Neon Bull

Swiss Army Man

10 Cloverfield Lane

Tickled

TOP 10 2016 RELEASES THAT I STILL NEED TO SEE

rsz_960Cemetery of Splendor (GRADE: B+)

De Palma (GRADE: B)

Everybody Wants Some!! (GRADE: B)

Finding Dory (GRADE: B)

Knight of Cups (GRADE: B-)

Krisha (GRADE: A-)

O.J.: Made in America (GRADE: A-)

Only Yesterday (GRADE: A)

Right Now, Wrong Then (GRADE: B+)

Weiner (GRADE: B+)

rsz_hiddleston-xlarge_trans--3hvejul2wvjxejb3jwusshndml-fnbpvlkwcwvkdhwuAWARD-WORTHY PERFORMANCES

Teodor Corban, Aferim!

Ralph Fiennes and Tilda Swinton, A Bigger Splash

Sacha Baron Cohen, The Brothers Grimsby

Antonythasan Jesuthasan, Dheepan

Lea Seydoux, Diary of a Chambermaid

Antonio Bolívar, Embrace of the Serpent

Hedye Tehrani and Hami Farokhnezhad, Fireworks Wednesday

Geoffrey Rush, Gods of Egypt

Channing Tatum and Alden Ehrenreich, Hail, Caesar!

Sally Field, Hello, My Name is Doris

rsz_rams-cannes-film-festival-2Tom Hiddleston and Luke Evans, High-Rise

Tom Hanks, A Hologram for the King

Noah Emmerich, Jane Got a Gun

Ross Partridge and Oona Laurence, Lamb

Colin Farrell, Rachel Weisz, Lea Seydoux, Ben Whishaw, Angeliki Papoulia and John C. Reilly, The Lobster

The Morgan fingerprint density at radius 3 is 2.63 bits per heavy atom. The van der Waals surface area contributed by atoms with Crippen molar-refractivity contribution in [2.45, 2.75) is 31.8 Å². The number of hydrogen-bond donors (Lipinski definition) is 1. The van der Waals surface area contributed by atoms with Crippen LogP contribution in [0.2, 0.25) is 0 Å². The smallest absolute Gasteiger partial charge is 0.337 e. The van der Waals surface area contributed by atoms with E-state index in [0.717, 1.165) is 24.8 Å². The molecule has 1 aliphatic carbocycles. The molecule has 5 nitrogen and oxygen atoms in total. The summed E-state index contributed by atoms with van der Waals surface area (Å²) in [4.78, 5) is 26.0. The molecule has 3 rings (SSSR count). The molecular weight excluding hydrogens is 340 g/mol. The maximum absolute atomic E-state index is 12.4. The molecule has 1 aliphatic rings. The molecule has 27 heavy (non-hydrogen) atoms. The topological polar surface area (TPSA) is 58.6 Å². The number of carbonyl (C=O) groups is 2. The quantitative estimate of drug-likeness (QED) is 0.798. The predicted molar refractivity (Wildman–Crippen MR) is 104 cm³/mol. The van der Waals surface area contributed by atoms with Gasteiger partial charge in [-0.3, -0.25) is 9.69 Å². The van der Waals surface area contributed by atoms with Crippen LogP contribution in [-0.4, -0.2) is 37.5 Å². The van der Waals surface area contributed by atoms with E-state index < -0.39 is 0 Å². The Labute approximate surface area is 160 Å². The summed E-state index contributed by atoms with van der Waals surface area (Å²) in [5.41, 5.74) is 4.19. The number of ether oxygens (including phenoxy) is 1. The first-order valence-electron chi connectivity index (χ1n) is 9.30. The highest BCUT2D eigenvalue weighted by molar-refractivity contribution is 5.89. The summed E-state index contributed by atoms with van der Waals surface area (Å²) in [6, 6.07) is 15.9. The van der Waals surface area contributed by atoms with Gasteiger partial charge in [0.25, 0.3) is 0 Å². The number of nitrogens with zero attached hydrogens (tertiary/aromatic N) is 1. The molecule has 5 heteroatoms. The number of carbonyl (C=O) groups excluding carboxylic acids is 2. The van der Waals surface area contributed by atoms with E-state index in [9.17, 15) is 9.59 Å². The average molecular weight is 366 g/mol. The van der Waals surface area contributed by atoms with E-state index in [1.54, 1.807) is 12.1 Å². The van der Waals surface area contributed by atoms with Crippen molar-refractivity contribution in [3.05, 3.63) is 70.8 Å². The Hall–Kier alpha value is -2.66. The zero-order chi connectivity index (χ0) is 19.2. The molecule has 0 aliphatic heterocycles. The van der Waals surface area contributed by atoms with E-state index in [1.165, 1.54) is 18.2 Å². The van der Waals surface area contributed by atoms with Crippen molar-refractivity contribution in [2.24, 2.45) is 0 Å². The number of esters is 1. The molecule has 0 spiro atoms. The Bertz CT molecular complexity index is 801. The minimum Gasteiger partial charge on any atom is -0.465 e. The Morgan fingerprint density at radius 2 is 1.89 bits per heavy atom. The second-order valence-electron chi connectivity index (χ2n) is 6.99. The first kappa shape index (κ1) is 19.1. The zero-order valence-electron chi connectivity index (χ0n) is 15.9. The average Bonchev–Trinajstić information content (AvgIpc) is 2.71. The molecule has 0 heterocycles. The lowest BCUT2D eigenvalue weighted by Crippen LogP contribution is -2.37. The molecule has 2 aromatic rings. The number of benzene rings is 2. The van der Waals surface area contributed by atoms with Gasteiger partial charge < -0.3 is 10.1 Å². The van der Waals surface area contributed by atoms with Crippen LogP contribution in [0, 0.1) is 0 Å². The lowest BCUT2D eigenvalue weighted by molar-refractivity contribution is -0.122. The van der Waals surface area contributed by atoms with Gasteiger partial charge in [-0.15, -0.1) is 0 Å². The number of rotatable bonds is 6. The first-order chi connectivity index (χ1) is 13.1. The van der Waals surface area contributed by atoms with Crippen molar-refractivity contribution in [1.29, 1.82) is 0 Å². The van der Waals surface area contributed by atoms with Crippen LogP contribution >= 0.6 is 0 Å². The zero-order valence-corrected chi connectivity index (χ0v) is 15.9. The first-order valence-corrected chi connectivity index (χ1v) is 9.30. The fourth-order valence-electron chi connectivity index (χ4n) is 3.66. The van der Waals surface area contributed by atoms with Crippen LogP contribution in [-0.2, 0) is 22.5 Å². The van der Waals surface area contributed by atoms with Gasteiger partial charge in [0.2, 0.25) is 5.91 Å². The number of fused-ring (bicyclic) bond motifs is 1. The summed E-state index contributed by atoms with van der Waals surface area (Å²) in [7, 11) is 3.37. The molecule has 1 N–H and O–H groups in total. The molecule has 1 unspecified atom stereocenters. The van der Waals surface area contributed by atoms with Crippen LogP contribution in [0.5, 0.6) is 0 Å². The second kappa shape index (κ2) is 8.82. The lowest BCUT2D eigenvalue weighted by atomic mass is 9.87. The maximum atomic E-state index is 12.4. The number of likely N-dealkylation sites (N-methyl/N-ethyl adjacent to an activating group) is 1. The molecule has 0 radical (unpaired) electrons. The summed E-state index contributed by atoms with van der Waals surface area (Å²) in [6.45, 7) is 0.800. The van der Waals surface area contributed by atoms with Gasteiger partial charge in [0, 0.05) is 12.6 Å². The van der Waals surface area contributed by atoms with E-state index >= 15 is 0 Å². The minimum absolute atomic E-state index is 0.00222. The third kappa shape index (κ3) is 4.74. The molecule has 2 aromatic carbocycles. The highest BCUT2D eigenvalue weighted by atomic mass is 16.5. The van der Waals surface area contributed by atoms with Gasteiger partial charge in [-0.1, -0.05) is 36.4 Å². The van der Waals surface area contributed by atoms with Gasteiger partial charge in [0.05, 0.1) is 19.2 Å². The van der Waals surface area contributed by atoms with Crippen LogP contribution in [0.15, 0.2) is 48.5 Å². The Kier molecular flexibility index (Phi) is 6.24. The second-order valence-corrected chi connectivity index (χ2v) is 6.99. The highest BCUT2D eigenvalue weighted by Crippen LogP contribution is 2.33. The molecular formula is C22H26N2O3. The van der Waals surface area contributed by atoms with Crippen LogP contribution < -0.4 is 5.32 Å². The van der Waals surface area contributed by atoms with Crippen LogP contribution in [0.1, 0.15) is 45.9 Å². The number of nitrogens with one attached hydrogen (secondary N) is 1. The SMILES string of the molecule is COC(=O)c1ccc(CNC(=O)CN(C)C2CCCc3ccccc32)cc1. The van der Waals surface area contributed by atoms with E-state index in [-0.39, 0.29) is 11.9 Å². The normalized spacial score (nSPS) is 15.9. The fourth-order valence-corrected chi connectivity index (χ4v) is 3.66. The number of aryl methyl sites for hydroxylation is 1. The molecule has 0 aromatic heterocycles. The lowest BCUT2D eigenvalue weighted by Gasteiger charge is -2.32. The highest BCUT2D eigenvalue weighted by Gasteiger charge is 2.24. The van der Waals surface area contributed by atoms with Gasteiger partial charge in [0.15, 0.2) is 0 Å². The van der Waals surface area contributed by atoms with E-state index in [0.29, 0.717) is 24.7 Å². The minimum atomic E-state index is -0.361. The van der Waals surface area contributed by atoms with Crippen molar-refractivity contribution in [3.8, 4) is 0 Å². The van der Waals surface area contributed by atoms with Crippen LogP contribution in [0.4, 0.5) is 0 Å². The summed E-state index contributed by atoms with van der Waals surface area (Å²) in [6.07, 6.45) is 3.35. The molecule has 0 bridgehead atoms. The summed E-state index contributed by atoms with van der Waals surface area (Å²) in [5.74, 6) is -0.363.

Kate Beckinsale and Tom Bennett, Love & Friendship

Greta Gerwig, Maggie’s Plan

Kalki Koechlin, Margarita, with a Straw

Catherine Frot, Marguerite

rsz_the-lobsterVincent Lindon, The Measure of a Man

Susan Sarandon and J.K. Simmons, The Meddler

Michael Shannon and Kirsten Dunst, Midnight Special

Zhao Tao and Sylvia Chang, Mountains May Depart

Juliano Cazarré, Neon Bull

Keanu Reeves, The Neon Demon

Sigurður Sigurjónsson, Rams

Christopher Plummer, Remember

Agyness Deyn and Peter Mullan, Sunset Song

Paul Dano and Daniel Radcliffe, Swiss Army Man

Salma Hayek, Tale of Tales

John Goodman and Mary Elizabeth Winstead, 10 Cloverfield Lanersz_my-golden-years-cannes-film-festival-4

James Badge Dale and John Krasinski, 13 Hours: The Secret Soldiers of Benghazi

Wallace Chung, Wei Zhao and Louis Koo, Three

Woody Harrelson, Triple 9

Pilou Asbaek, A War

Anya Taylor-Joy, Ralph Ineson, Kate Dickie and Harvey Scrimshaw, The Witch

RELATED LETTERBOXD LISTS AND LINKS

Top 10 of 2016 Power Rankings

2016 Unranked

2016 Catchup

The Barnesyard’s 2015 Mid-Year Review